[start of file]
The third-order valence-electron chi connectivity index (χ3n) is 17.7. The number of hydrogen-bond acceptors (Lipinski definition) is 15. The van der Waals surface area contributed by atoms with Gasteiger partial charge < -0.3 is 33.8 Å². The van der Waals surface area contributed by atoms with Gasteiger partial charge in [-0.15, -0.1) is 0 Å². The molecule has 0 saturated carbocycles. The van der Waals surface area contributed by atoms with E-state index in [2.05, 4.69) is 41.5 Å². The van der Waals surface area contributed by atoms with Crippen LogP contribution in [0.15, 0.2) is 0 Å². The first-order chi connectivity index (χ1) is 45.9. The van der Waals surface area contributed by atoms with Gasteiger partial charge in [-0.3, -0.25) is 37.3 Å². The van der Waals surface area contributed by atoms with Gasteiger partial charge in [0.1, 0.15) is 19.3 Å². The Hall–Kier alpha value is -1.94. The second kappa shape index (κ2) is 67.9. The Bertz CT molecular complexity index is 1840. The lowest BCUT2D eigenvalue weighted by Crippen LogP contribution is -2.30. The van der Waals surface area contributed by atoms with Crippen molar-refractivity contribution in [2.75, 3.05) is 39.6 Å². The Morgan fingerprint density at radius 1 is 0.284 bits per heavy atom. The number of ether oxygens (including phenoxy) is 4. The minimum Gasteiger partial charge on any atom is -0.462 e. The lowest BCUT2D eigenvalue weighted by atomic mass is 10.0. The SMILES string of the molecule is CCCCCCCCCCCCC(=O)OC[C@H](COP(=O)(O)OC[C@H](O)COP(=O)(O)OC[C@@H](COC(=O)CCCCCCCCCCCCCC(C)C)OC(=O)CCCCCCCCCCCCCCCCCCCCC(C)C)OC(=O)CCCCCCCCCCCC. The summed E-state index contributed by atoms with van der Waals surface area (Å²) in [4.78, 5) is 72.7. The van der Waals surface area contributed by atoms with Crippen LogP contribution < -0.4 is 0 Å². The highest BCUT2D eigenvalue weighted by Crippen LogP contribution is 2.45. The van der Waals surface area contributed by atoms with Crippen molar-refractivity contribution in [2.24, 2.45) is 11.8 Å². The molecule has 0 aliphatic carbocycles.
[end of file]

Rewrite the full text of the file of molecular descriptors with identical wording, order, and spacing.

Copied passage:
The third-order valence-electron chi connectivity index (χ3n) is 17.7. The number of hydrogen-bond acceptors (Lipinski definition) is 15. The van der Waals surface area contributed by atoms with Gasteiger partial charge < -0.3 is 33.8 Å². The van der Waals surface area contributed by atoms with Gasteiger partial charge in [-0.15, -0.1) is 0 Å². The molecule has 0 saturated carbocycles. The van der Waals surface area contributed by atoms with E-state index in [2.05, 4.69) is 41.5 Å². The van der Waals surface area contributed by atoms with Crippen LogP contribution in [0.15, 0.2) is 0 Å². The first-order chi connectivity index (χ1) is 45.9. The van der Waals surface area contributed by atoms with Gasteiger partial charge in [-0.3, -0.25) is 37.3 Å². The van der Waals surface area contributed by atoms with Gasteiger partial charge in [0.1, 0.15) is 19.3 Å². The Hall–Kier alpha value is -1.94. The second kappa shape index (κ2) is 67.9. The Bertz CT molecular complexity index is 1840. The lowest BCUT2D eigenvalue weighted by Crippen LogP contribution is -2.30. The van der Waals surface area contributed by atoms with Crippen molar-refractivity contribution in [2.75, 3.05) is 39.6 Å². The Morgan fingerprint density at radius 1 is 0.284 bits per heavy atom. The number of ether oxygens (including phenoxy) is 4. The minimum Gasteiger partial charge on any atom is -0.462 e. The lowest BCUT2D eigenvalue weighted by atomic mass is 10.0. The SMILES string of the molecule is CCCCCCCCCCCCC(=O)OC[C@H](COP(=O)(O)OC[C@H](O)COP(=O)(O)OC[C@@H](COC(=O)CCCCCCCCCCCCCC(C)C)OC(=O)CCCCCCCCCCCCCCCCCCCCC(C)C)OC(=O)CCCCCCCCCCCC. The summed E-state index contributed by atoms with van der Waals surface area (Å²) in [4.78, 5) is 72.7. The van der Waals surface area contributed by atoms with Crippen LogP contribution < -0.4 is 0 Å². The highest BCUT2D eigenvalue weighted by Crippen LogP contribution is 2.45. The van der Waals surface area contributed by atoms with Crippen molar-refractivity contribution in [2.24, 2.45) is 11.8 Å². The molecule has 0 aliphatic carbocycles.